Strafecken in hockey: Tried thousand times
Behind these hits is hard work: At the World Cup in India, the German national team defeated the Netherlands - also thanks to two penalty corner goals. This standard situation can win titles.
Anyone who loves sport because of technical refinements, because of the actions that radiate lightness, although in truth they are based on hard work, would have had great joy at the goal of the German hockey lords to 1: 1 against the Netherlands at the World Cup in India.
Mathias Müller played the ball at high speed at the shot circle edge, Tobias Hauke stopped him, Martin Häner pulled the ball a few inches forward, went with her body past her and put it behind his back on Christopher Rühr, who put it directly on Publisher Müller played back. Müller, who had sneaked in the goal, blocked the ball directly into the small gap between the post and goalkeeper.
The whole thing had not even lasted three seconds.
Hockey is a technically demanding sport, with the World Cup, where the German selection after two wins (1-0 against Pakistan, 4: 1 against the Netherlands) is almost certainly in the quarter-finals, this can be seen again. The players dribble at high speed, turning the racket from the forehand to the backhand, they slurp the ball over half the field, lop it over the opposing clubs.
And then there is the punishment corner.
While good dribblers need above all talent and instinct, these features only partially help with the punishment corner. Sure, technical skills are essential here as well, but the perfection of this special standard situation is achieved in hard training work. Day after day, hour after hour, players stand lonely on the training ground and repeat the processes.
18 of 56 World Cup goals fell to punishment corners
The penalty corner in hockey you have to imagine as a football fan as a mixture of a corner and a penalty. On the one hand, the defenders have the chance to fend off the shot, they start with mask, jockstrap and knee protectors out of the gate and run as fast as possible towards shooters (formerly there were even so-called "Suicide" runners who hit the ball with her body Blockley). On the other hand, the runners are in most cases too late and the shooter has a relatively clear shot on goal - as the penalty so.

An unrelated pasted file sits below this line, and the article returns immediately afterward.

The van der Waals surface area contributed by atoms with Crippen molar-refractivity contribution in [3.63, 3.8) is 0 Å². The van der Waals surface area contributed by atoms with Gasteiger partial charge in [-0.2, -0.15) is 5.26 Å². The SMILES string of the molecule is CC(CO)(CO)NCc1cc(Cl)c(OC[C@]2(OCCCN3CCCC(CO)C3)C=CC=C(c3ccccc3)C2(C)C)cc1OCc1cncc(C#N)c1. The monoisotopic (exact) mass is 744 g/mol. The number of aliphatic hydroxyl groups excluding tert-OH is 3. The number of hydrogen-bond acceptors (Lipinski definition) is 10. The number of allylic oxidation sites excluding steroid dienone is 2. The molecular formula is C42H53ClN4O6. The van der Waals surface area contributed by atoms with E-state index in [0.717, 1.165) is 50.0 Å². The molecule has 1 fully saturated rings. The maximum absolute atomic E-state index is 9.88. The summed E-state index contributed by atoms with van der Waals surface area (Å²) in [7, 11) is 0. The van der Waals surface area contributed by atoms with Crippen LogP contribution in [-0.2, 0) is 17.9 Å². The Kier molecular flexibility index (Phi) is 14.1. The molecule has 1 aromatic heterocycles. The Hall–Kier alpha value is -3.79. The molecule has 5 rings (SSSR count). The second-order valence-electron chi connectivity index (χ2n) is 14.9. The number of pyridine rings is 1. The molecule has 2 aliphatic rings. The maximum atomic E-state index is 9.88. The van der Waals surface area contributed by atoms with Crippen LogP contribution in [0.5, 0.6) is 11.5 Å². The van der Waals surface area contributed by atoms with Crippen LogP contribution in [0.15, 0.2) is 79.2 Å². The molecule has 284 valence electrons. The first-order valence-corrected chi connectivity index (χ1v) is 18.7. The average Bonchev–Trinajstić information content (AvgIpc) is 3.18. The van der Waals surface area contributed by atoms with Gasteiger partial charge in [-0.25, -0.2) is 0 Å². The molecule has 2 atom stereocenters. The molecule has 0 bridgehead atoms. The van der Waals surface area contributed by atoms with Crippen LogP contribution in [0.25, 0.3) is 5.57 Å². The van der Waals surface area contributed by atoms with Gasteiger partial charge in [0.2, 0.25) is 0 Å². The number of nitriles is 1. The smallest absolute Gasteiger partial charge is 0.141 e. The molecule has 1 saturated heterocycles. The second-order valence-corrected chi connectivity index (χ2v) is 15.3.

Here double Olympic champion Moritz Fürste explains the course of the punishment corner
In modern hockey, a variety of games are decided by the punishment corner, especially the tight duels between equal teams. In bitter memory, the Germans still have the World Cup final defeat in 2010 against Australia. Only Moritz Fürste had met a penalty corner to equalize, but then Australia could go back into the lead just before the end - also on the corner of the penalty. At the World Cup in India, 18 out of a total of 56 goals so far fell after this standard situation.
In the past, the focus on the corner was sometimes so strong that critics criticized a certain amount of boredom. Meanwhile fall again more field goals, a good corner rate is still essential for top teams. Every second, but at least every third attempt should lead to a goal, otherwise the coach can not be satisfied. The importance of a corner can also be recognized by the fact that the strikers, if they have taken out a corner (say, by putting the ball to the defender's foot), are sometimes celebrated as much as the scorer.
For years Germany had a top corner shooter
The match between Germany and the Netherlands at the Hockey World Cup once again showed the importance of the penalty corner. The DHB team made two goals from four attempts, while Holland failed to score on three occasions. In addition to a successful own corner, the corner defense (and here, above all, a brilliant goalkeeper) is important.
Here you can see a selection of special corners:
Each country has its corner specialists, in Argentina it is Gonzalo Peillat, the Czech Republic has Tomás Procházka. The Germans used to have Christopher Zeller, who certainly did almost all his experiments. It must have been frustrating for the opponents: Everyone on the court knew what was going to happen, but nobody could stop it. Today, several German players share the task - also, so as not to be too easy to calculate. Lukas Windfeder had hit his first shot against the Netherlands with his shot.
In addition to the shot, there are still the variants, as she showed on Thursday. And one can assume that it has already been practiced a few thousand times on cold, cold evenings. By the way: Before Müller's goal, the Germans had played an almost identical combination, but the ball was gone against the post. The second attempt was then.